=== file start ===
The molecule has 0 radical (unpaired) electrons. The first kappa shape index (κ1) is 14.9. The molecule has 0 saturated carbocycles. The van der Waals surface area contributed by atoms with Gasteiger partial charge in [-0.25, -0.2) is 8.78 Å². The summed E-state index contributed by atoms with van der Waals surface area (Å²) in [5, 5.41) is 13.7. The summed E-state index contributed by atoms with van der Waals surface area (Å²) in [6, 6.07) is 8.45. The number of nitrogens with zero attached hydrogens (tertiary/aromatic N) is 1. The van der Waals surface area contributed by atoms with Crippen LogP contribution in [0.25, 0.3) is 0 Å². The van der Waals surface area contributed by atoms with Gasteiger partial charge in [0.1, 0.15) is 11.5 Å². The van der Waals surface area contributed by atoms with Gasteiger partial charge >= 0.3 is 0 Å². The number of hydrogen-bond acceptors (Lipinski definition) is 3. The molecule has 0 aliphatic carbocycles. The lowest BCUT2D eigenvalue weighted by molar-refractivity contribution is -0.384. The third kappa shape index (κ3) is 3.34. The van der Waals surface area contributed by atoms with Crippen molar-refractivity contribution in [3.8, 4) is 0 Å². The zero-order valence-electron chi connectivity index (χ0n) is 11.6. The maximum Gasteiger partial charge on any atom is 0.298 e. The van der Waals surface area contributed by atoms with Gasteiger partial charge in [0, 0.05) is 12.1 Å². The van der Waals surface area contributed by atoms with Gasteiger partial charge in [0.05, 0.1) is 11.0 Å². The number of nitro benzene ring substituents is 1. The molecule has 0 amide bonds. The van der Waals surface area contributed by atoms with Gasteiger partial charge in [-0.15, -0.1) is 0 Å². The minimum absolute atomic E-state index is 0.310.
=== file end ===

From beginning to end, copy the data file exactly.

The molecule has 0 radical (unpaired) electrons. The first kappa shape index (κ1) is 14.9. The molecule has 0 saturated carbocycles. The van der Waals surface area contributed by atoms with Gasteiger partial charge in [-0.25, -0.2) is 8.78 Å². The summed E-state index contributed by atoms with van der Waals surface area (Å²) in [5, 5.41) is 13.7. The summed E-state index contributed by atoms with van der Waals surface area (Å²) in [6, 6.07) is 8.45. The number of nitrogens with zero attached hydrogens (tertiary/aromatic N) is 1. The van der Waals surface area contributed by atoms with Crippen LogP contribution in [0.25, 0.3) is 0 Å². The van der Waals surface area contributed by atoms with Gasteiger partial charge in [0.1, 0.15) is 11.5 Å². The van der Waals surface area contributed by atoms with Gasteiger partial charge >= 0.3 is 0 Å². The number of hydrogen-bond acceptors (Lipinski definition) is 3. The molecule has 0 aliphatic carbocycles. The lowest BCUT2D eigenvalue weighted by molar-refractivity contribution is -0.384. The third kappa shape index (κ3) is 3.34. The van der Waals surface area contributed by atoms with Crippen molar-refractivity contribution in [3.8, 4) is 0 Å². The zero-order valence-electron chi connectivity index (χ0n) is 11.6. The maximum Gasteiger partial charge on any atom is 0.298 e. The van der Waals surface area contributed by atoms with Gasteiger partial charge in [0, 0.05) is 12.1 Å². The van der Waals surface area contributed by atoms with Gasteiger partial charge in [0.05, 0.1) is 11.0 Å². The number of nitro benzene ring substituents is 1. The molecule has 0 amide bonds. The van der Waals surface area contributed by atoms with Gasteiger partial charge in [-0.15, -0.1) is 0 Å². The minimum absolute atomic E-state index is 0.310.